The Container Conundrum

Published on January 2nd, 2017

The adventurers that seek races and records when circumnavigating the world once had only two worries – fierce storms and drifting ice. But a third foe might now be the worst – unidentified floating objects. Even its acronym – UFO – is ominous.

Of the 29 solo starters competing in the eighth Vendée Globe, damage thus far has derailed 11, with UFO collision listed as the cause by five skippers. In one instance the IMOCA 60 was nearly ripped in half by what was believed to be a floating container.

The loss of containers in transit is nothing new, but the rise in global trade has increased shipping traffic, which by default has littered the ocean with more lost cargo. Is there a solution in sight for this problem? Scott Boye is doubtful. Here he explains:

No shipping line willfully drops containers over the side. The loss is primarily due to storm conditions, and by the time containers go overboard, the ship itself is at risk.

In the past thirty years, I’ve seen two containers awash when sailing offshore. The first was in broad daylight and was obviously a square metal box. It was floating with about a foot of the container visible, waves breaking over the top. The second was in morning twilight and based on the way waves were breaking over it, those of us on watch concluded it was a container.

In both cases the encounters dominated my thoughts for the rest of the race, especially during night watches. I honestly can’t imagine the extent of damage a container could do to a fiberglass yacht in a collision.

But I’ve had experience from both sides of the issue.

For years I worked exporting building materials. Think 2×4’s and plywood loaded in containers and shipped across the Pacific. I had four containers lost overboard during the time I was shipping materials overseas. All four times were in the depths of winter and every time was an incredible hassle dealing with the shipping line, the freight forwarder, and the insurance company.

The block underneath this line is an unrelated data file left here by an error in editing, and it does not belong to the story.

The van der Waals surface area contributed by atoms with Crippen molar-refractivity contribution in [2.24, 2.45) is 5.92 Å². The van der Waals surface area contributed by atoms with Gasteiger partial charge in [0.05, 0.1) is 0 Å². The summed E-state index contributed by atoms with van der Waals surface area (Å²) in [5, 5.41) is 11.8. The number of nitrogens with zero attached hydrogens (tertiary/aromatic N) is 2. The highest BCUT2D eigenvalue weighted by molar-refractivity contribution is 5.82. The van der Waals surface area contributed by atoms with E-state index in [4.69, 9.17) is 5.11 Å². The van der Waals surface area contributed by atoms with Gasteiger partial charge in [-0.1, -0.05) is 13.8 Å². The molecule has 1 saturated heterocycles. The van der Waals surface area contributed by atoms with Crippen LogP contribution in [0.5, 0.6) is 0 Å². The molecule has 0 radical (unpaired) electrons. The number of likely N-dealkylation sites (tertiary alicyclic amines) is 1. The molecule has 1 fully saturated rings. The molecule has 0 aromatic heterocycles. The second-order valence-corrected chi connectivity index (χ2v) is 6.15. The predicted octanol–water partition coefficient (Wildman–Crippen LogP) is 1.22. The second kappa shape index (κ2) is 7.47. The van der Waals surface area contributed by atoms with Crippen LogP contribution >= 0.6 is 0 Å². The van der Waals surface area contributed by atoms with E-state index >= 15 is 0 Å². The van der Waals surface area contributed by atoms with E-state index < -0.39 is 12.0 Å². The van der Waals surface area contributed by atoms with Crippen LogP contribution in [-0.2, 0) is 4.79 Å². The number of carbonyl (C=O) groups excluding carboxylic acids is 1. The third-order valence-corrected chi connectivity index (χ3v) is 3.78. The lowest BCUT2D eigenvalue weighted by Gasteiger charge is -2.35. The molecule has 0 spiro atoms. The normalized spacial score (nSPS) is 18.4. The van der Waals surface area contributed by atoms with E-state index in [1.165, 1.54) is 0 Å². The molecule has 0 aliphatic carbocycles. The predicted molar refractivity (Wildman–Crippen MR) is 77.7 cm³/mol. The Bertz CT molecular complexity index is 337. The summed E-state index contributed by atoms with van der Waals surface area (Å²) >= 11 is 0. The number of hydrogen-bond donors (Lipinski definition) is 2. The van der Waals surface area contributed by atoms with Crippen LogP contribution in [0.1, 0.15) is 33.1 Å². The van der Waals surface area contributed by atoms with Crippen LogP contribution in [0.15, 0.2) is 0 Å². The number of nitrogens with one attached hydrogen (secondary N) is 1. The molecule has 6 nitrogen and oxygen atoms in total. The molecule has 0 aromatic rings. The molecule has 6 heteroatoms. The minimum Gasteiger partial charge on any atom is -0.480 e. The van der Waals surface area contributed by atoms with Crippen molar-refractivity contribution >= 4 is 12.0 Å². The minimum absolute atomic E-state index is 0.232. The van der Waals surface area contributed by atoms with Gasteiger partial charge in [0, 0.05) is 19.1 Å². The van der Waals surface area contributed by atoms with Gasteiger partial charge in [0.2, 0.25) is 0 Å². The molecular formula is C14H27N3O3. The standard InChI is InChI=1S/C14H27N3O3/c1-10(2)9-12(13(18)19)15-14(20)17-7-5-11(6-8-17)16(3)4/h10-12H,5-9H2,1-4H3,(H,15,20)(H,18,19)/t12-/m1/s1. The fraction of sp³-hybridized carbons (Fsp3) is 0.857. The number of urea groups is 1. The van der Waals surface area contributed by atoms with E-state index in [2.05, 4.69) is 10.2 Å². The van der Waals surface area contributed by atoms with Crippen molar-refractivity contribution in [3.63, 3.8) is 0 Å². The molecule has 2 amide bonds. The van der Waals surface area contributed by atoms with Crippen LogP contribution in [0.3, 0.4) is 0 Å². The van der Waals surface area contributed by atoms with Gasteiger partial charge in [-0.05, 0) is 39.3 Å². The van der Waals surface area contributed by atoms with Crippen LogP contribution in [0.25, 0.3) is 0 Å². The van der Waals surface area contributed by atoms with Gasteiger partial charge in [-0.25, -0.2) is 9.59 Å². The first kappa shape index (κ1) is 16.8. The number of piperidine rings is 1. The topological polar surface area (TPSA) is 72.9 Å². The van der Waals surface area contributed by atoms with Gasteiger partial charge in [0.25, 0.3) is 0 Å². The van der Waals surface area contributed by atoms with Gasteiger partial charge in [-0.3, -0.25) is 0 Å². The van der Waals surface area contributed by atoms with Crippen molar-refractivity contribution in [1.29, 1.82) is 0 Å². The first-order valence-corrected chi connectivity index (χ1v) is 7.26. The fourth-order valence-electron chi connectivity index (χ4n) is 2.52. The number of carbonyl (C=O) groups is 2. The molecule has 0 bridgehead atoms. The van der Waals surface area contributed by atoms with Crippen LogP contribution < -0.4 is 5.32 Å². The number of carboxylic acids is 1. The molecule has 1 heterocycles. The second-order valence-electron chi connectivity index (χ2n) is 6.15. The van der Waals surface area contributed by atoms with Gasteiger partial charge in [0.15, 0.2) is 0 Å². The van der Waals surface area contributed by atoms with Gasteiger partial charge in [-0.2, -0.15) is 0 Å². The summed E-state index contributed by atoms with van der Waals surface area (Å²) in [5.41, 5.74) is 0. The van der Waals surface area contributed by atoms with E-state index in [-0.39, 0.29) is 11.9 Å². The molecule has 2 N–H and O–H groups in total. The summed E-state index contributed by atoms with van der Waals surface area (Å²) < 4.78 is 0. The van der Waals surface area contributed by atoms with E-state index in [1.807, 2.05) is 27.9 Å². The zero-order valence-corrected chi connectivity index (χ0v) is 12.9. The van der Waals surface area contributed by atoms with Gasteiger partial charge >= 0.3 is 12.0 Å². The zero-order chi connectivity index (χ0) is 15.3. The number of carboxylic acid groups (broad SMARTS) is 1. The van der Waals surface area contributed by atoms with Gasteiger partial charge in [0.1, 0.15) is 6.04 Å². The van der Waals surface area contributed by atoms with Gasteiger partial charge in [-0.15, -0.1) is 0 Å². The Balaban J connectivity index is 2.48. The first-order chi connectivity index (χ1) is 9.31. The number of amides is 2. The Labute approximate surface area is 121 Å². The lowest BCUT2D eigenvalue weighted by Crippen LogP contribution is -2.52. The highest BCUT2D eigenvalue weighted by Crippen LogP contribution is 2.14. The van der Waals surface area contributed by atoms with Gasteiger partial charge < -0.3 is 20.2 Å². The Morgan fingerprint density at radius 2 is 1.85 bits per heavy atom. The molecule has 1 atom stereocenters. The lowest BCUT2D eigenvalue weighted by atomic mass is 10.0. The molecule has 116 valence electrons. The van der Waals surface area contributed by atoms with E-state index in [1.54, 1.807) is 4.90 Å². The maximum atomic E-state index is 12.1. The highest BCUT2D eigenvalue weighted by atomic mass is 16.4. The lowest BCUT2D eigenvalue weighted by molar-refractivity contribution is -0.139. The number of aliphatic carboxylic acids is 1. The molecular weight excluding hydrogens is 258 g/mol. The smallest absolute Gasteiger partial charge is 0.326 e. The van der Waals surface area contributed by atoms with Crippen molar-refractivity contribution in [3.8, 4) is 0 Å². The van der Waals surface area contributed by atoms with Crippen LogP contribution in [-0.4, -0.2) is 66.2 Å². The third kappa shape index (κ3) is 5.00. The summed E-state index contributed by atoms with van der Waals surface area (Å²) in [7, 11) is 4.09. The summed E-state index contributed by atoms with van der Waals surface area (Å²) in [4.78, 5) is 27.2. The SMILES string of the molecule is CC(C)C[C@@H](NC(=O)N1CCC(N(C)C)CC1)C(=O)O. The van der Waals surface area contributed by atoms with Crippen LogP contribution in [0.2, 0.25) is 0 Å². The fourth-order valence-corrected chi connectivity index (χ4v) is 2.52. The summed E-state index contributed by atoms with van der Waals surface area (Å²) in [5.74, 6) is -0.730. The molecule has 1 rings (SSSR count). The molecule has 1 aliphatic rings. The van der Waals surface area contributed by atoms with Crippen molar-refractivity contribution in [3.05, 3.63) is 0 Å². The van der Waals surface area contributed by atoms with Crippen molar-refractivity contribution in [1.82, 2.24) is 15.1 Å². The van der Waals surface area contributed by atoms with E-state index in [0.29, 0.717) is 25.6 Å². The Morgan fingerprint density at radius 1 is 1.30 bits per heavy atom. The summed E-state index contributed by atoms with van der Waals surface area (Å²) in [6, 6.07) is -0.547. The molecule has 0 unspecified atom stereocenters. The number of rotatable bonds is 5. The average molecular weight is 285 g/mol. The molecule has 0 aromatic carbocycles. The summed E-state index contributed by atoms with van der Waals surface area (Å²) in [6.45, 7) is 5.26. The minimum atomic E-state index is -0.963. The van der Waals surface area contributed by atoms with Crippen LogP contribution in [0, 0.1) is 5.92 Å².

From a strict bottom line, I lost money each of those times. The soft costs of time and honor lost with my customers probably doubled my hard costs. It was something that worried me every time we made a shipment from November through March.

I also pondered the irony of possibly hitting one of “my” containers while racing. The chances were incredibly low but it gave me pause while offshore.

The bad news (or good news, depending on your point of view) is that from a statistical standpoint, the issue is miniscule. According to gCaptain, the average from 2008 to 2013 is 546 containers lost per year. That’s out of 120 million containers shipped. As a result, the outcry for solutions is limited.

Over the years there have been suggestions of some sort of water soluble device that would unlock the doors of a container, allowing the contents to spill out and the container to sink. From a safety standpoint, that seems reasonable to me. From a pollution standpoint, it still puts garbage in the water.

To raise the sides of a ship, to prevent the loss, will raise the center of gravity and decrease ship safety along with reducing containers shipped. It all adds up to higher shipping costs which the consumer will pay for. Bottom line, given the scale of the problem, it is cheaper to lose cargo than prevent the loss.

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